Acidity assessment

  • Look for unexplained poor health generally in low or mid-slope areas. Symptoms of aluminum and manganese toxicity are shown on the Nutrient Deficiency and Toxicity webpage.
  • Test a top 3-inch soil/water slurry with a pH meter stick (MSU does not advocate any one product; this is provided as an example of a field pH 'stick') where low pH is suspected. Field tests help select soils to send to laboratory. They do not provide enough information to determine lime requirements; laboratory buffer tests are necessary for lime rate calculations.
  • Look at standard soil tests for composited soil from a field in the top 6 inches. If pH < 6 it is likely the field will have spots close to or below pH 5. If pH > 6, don't assume there are no areas with low pH.
  • Soil test top 3 inches from affected regions for soil pH and/or KCl extractable aluminum (Al). If soil pH < 5 or Al > 5ppm then soil acidity is likely a concern.
  • Compare manganese (Mn) tissue analysis from 'good' and 'bad' crop areas. Tissue Mn > 500 ppm is likely a problem (Ohki, 1984) . Aluminum does not translocate very well from roots to shoots, so shoot tissue analysis for Al is not worthwhile. Also, since acid tolerant crop varieties have lower leaf Al concentrations than acid sensitive ones, it is difficult to provide critical concentration levels for a crop (Foy, 1996).
  • This AgAlert briefly explains what to look for. Dr. Amber Moore's WERA-103 presentation explains the ins and outs of soil pH and buffer pH testing.

Manage low pH

Tools and steps for remediation, adaptation and prevention are detailed in other materials listed on our Resources page.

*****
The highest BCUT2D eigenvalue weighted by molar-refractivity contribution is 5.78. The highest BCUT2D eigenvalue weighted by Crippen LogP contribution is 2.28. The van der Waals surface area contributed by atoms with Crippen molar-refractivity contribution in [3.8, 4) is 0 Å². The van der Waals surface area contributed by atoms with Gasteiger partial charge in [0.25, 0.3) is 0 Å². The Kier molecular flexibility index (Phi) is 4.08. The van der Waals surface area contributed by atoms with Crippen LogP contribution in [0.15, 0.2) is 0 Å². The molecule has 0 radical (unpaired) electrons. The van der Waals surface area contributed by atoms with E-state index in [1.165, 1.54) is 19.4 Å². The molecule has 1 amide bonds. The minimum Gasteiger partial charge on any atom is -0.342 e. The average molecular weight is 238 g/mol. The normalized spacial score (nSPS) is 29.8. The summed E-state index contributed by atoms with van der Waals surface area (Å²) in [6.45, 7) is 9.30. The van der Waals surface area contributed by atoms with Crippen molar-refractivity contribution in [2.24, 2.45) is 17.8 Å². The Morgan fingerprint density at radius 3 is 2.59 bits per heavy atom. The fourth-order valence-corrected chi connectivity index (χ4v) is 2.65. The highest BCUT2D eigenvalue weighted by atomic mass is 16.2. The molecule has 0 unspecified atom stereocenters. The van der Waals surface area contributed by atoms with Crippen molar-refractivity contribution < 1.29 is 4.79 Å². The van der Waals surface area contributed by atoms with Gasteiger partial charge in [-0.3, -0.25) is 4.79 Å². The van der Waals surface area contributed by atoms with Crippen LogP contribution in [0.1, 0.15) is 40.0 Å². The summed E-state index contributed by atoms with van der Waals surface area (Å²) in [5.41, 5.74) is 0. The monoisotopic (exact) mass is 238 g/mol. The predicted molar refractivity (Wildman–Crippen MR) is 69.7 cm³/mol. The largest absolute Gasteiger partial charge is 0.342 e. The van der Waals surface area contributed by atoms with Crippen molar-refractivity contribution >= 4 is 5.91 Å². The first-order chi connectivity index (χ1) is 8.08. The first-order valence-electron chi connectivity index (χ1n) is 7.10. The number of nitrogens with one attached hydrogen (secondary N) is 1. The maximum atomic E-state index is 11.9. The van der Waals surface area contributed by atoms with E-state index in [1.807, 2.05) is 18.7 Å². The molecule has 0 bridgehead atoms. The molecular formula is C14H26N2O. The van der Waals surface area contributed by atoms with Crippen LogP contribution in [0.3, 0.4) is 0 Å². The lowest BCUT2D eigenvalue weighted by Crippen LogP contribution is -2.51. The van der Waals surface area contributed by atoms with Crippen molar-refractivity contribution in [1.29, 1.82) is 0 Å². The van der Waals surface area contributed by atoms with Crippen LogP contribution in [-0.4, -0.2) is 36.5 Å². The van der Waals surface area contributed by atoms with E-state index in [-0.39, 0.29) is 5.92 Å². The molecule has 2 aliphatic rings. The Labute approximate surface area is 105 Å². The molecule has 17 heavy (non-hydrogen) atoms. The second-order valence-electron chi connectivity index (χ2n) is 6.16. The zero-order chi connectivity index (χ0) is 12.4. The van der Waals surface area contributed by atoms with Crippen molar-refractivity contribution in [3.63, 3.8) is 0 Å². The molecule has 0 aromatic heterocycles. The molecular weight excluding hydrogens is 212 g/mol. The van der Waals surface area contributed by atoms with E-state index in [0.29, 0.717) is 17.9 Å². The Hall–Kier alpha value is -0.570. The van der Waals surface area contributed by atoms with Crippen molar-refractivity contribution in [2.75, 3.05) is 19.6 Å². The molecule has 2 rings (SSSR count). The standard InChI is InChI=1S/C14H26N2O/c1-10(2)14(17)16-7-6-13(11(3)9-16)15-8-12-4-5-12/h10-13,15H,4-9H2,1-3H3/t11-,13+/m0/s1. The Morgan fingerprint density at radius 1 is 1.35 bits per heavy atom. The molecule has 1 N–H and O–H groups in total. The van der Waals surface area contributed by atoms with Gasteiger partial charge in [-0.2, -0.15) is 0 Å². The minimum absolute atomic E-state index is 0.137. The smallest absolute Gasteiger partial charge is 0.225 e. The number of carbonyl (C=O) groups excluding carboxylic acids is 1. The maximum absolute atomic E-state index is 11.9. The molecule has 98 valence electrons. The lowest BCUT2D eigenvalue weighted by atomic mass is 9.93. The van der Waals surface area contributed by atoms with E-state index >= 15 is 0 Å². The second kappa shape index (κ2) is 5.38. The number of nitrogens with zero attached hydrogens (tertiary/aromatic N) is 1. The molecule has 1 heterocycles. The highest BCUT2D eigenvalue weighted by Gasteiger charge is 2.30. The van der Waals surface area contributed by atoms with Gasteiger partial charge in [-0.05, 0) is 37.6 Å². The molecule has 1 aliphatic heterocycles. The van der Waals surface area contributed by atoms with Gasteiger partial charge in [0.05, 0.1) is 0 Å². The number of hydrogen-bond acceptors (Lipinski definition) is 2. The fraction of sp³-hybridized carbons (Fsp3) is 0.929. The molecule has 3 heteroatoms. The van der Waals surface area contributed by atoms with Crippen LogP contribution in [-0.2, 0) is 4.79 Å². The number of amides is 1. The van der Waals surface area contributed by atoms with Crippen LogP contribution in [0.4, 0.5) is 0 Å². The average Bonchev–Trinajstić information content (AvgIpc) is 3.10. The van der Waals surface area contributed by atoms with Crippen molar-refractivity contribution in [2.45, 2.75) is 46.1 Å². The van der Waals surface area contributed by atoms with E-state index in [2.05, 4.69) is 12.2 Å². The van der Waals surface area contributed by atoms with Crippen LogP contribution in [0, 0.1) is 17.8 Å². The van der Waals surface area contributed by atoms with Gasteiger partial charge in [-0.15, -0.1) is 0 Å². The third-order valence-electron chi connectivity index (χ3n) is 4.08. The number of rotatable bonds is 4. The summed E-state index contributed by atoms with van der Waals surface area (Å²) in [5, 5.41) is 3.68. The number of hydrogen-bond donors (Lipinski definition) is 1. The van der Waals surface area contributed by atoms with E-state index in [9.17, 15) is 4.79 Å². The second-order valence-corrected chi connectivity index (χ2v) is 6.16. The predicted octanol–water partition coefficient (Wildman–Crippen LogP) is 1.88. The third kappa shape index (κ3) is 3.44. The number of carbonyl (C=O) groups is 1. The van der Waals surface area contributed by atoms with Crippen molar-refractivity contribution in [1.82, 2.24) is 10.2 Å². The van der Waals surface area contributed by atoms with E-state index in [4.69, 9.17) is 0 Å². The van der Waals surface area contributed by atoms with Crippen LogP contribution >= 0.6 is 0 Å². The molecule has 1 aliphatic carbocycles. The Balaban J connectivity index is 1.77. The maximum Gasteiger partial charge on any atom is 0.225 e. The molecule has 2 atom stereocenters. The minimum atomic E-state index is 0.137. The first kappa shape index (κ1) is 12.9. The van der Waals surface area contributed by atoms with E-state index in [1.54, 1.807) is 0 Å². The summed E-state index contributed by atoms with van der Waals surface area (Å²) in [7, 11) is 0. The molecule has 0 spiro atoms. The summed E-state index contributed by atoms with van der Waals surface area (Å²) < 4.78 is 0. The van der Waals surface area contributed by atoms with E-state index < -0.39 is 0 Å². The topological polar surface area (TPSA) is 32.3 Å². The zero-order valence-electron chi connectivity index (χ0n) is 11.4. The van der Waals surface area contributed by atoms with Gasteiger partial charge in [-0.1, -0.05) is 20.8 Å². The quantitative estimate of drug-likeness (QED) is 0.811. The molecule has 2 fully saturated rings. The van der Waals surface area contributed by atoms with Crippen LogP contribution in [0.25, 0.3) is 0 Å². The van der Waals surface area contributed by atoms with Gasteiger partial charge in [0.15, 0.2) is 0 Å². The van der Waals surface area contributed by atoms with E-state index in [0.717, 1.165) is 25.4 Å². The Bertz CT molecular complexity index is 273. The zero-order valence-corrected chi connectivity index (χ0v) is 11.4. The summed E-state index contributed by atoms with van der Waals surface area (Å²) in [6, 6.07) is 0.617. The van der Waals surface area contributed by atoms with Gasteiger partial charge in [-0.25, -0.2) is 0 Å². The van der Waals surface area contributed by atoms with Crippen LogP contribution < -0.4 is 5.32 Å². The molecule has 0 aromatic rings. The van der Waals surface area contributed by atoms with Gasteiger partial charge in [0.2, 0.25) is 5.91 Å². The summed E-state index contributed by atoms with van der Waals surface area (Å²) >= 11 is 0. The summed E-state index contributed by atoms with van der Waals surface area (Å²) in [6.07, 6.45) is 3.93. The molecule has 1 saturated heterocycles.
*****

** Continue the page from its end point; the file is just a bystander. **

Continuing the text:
Until we have regionally specific results:

  • Ask a lab to use Woodruff, SMS, Sikora, Mehlich, or modified Mehlich buffer test to determine buffer pH and liming needs (Thompson et al., 2016). Watch The Ins and Outs of Soil pH and Buffer pH Testing for more information.
  • Use soil test lab recommended liming rates or use the equation from Washington State University:

                       Lime rate (ton/acre) = 1.86 x (final desired pH - 4.6)

Table 1. Small grain varieties yielding same as the highest yielding variety in soil pH near 4.5. (2016, 2017, 2018; on and near Central Ag Research Center, Highwood Bench; 95% confidence). 20 winter wheat and over 24 spring wheat varieties were grown. Not all varieties were grown in each location each year.
Winter wheat variety Years in highest yielding category/site-years planted Spring wheat variety Years in highest yielding category/site-years planted














NS PresserCL+












Barley: There was high variation between malting barley yields in 2016 and 2017. None were significantly higher yielding than others in either year. 10WA.107.43 was first grown in 2018 and out-yielded the other varieties by 5 bu/ac on one low pH soil field but not another.

Canola: Canola yields are sensitive to soil pH. There were no outstanding varieties on both Highwood bench sites with low pH soil in 2018. On low pH soil, top producing varieties (HyCLASS and DKL 70-10) yielded no greater than the average.

The following table as based on recommendations by Monica Pokorny (NRCS Plant Materials Specialist, Bozeman), Stuart Jennings (KC Harvey Environmental, Bozeman), a farmer trial, and Clain Jones’ observations. Seed a mix of 2-5 species and include a legume. To help select species adapted to given site characteristics, look at the Plant Guides produced by the USDA NRCS Plant Materials Program or TechnicalNotes produced by the USDA NRCS Bridger Plant Materials Center
Table 2. Acid tolerance of forage species
Common name Scientific name Cultivar(s) Acid tolerance1 Suitable sites